A Strong History of Sales and Earnings Growth
Canadian Solar (NASDAQ:CSIQ) has a strong history of sales and earnings growth. Over the past five years, EPS growth averaged 46.90% per year, while sales growth averaged 36.20%, higher than all other solar companies except SCTY. With the lowest P/E ratio (5.28) among all solar companies - and all specialized semiconductor industry companies for that matter - I believe the concerns about future growth have been exaggerated and the company is undervalued at the current stock price.
CSIQ is surely one of the financially sound solar power companies in the world: it is the best among all solar companies for ROA (9.7%), ROE (44.5%), and ROI (16.7%); and also on of the leaders in terms of gross margin (19.8%), operating margin (12.8%), and profit margin (8.9%). Its ROE in particular is light years ahead of the competition, with SunPower (NASDAQ:SPWR) coming in second at 11.90%. CSIQ seems to be a well managed company, which gives me confidence that its future performance will fuel growth in the stock price. (Source: Finviz)
A World-Wide Footprint
The company has manufacturing capacity in both China and Canada. Its modules produced in China have recently been slapped with tariffs in the US and the EU. This is one of the reasons why CSIQ's stock price has fallen recently - investors are rightly concerned about the company's short-term growth prospects given the new barriers to selling modules in two of its largest markets. Canada has also imposed tariffs on solar modules produced in China; but with a 500 MW annual production capacity in Canada, CSIQ will not be affected by the recent imposition of tariffs on Chinese solar panels imported into Canada. According to the company's CEO, most of the modules supplied to Canadian markets are produced locally. (Source: PV-magazine)
A presence in more than 70 countries put the company in a unique position to take advantage of global demand growth. In the short-term CSIQ will continue its growth in Canada and Japan, where demand for solar PV is growing. Japan in particular is becoming a key market: it currently has a 606 MW backlog in the country, up from just 329 MW around this time last year. This increase in the company's project pipeline in Japan more than makes up for the decrease in the US project pipeline of 100 MW. (Source: PV-tech)
The company's focus on utility-backed projects moderates financial risks, providing stable and predictable cash flows generated by these large projects. The company generates about 50% of its revenue from such projects. In the near term, utility-backed projects will be the largest source of growth in the solar industry.
Investment Risk Factors
Despite strong performance of late, CSIQ has an elevated forward P/E of 10.4, twice as high as the P/E ratio of 5.28. This is because earnings are expected to slow over the next year by 8.7%. However, keep in mind that earnings grew 552.4% this year - a difficult rate to sustain.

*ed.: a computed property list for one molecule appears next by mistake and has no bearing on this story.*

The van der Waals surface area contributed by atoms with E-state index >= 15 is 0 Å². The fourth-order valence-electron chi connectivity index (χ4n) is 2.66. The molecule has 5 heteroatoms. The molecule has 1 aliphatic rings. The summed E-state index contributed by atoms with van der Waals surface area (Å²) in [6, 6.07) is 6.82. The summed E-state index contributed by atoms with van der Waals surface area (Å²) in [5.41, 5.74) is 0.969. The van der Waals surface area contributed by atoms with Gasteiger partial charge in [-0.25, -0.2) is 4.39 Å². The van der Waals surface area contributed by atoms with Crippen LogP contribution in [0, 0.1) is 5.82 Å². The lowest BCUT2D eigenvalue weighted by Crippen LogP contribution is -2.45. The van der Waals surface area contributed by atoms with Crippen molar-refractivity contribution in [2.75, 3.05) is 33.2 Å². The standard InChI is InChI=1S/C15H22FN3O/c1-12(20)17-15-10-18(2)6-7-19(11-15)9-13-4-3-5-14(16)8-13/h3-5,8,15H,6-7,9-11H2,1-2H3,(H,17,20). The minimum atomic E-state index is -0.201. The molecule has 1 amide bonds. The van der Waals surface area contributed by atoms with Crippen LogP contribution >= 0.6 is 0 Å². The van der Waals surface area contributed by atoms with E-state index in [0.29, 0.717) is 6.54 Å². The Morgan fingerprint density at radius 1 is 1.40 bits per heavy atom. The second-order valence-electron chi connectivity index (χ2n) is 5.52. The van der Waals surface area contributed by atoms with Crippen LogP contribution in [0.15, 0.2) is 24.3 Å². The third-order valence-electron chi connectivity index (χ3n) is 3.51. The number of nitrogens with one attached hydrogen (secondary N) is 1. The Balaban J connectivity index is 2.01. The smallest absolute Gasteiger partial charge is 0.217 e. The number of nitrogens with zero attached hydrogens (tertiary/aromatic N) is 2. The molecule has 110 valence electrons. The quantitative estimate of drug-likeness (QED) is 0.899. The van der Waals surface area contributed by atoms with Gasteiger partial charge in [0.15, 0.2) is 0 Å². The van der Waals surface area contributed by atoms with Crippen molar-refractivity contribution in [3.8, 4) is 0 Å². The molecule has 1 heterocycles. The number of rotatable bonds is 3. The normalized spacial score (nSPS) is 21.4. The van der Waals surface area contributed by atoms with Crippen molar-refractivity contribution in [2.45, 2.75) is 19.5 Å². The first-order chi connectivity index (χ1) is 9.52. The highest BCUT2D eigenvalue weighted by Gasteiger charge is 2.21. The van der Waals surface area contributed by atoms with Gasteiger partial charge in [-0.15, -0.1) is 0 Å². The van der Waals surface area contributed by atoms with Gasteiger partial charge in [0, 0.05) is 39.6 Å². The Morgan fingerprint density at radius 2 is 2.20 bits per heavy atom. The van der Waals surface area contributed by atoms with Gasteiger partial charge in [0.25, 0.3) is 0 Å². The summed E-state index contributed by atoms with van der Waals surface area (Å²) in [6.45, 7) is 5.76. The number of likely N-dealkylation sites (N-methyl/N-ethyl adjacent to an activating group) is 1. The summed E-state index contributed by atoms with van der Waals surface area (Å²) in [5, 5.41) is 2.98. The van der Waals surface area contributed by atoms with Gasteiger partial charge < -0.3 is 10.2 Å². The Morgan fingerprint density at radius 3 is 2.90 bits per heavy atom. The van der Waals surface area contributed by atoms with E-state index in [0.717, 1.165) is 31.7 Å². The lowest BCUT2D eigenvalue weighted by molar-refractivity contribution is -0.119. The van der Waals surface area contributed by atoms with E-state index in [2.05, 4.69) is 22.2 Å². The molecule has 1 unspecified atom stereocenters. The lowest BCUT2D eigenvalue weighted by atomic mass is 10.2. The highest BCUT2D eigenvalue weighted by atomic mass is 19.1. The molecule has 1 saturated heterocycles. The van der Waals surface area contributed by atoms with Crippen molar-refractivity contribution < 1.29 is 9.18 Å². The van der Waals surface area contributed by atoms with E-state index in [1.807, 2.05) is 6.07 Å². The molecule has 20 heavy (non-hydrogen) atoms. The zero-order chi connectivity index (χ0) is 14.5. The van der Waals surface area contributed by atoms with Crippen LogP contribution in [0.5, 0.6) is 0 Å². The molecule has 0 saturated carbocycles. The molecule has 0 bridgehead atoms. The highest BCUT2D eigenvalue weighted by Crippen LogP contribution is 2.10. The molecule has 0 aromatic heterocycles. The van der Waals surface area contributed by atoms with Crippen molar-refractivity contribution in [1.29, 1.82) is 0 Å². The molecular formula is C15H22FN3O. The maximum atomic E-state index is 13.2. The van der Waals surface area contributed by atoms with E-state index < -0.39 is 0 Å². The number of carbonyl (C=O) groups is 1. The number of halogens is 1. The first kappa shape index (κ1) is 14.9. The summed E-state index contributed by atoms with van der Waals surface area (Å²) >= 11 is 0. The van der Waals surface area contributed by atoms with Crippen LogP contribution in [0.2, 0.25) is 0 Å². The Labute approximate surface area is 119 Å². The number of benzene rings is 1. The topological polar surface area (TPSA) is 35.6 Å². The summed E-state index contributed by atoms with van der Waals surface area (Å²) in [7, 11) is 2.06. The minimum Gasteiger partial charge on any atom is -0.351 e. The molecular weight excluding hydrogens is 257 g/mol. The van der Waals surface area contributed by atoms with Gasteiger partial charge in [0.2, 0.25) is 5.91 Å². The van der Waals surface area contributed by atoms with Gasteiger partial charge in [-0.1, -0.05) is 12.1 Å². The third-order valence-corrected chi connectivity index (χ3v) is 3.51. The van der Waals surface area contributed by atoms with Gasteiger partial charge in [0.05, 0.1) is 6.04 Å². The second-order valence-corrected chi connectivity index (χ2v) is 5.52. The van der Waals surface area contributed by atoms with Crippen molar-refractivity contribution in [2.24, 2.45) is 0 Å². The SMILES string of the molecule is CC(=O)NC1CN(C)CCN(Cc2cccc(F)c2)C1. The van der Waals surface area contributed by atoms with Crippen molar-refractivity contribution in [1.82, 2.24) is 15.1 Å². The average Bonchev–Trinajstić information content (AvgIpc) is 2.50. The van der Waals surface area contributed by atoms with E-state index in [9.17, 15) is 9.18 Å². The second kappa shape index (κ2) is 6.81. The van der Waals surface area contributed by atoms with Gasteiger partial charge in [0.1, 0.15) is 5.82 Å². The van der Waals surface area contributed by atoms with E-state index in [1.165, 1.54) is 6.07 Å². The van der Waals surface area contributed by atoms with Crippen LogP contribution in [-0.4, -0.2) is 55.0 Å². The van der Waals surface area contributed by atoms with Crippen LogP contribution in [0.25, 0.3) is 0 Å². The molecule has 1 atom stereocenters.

Anti-dumping duties of about 30% in Europe and the US are affecting the company's stock price of late and putting a slight damper on future growth prospects. However, I believe that this pessimism has already beaten down the stock price, which is in or near oversold territory. I expect profitability to return to recent levels as the global supply of solar panels begins to dry up due to strong global demand. As a manufacturer and project developer, CSIQ will benefit from higher panel prices.
Other Growth Opportunities
The company is diversifying is offerings by introducing its own battery storage system. The ground-mounted system, mounted on casters, will have an energy capacity of 5.76 kWh, work for 4000 cycles, and weigh 155 kg. This product may be strong competition for Tesla's Powerwall in markets such as Canada and Japan, where CSIQ has a strong foothold. CSQI has intentions to move into the residential solar market, where long-term growth prospects are enormous. There is an opportunity to combine its solar panels with its new battery for residential installations.
Finally, the company recently announced the formation of a Yield Co and the acquisition of Recurrent Energy. Recurrent has increased Canadian Solar's project pipeline, and the Yield Co will help drive consistent cash flows into the future.
Based on the past success of CSIQ and the medium- to long-term growth prospects of the company, the stock is undervalued at current price levels. Continued growth in its utility-scale offerings and future diversification into residential projects will fuel the growth of the company, cementing its position as a key player in a rapidly growing industry.
Disclosure: I am/we are long CSIQ.
I wrote this article myself, and it expresses my own opinions. I am not receiving compensation for it (other than from Seeking Alpha). I have no business relationship with any company whose stock is mentioned in this article.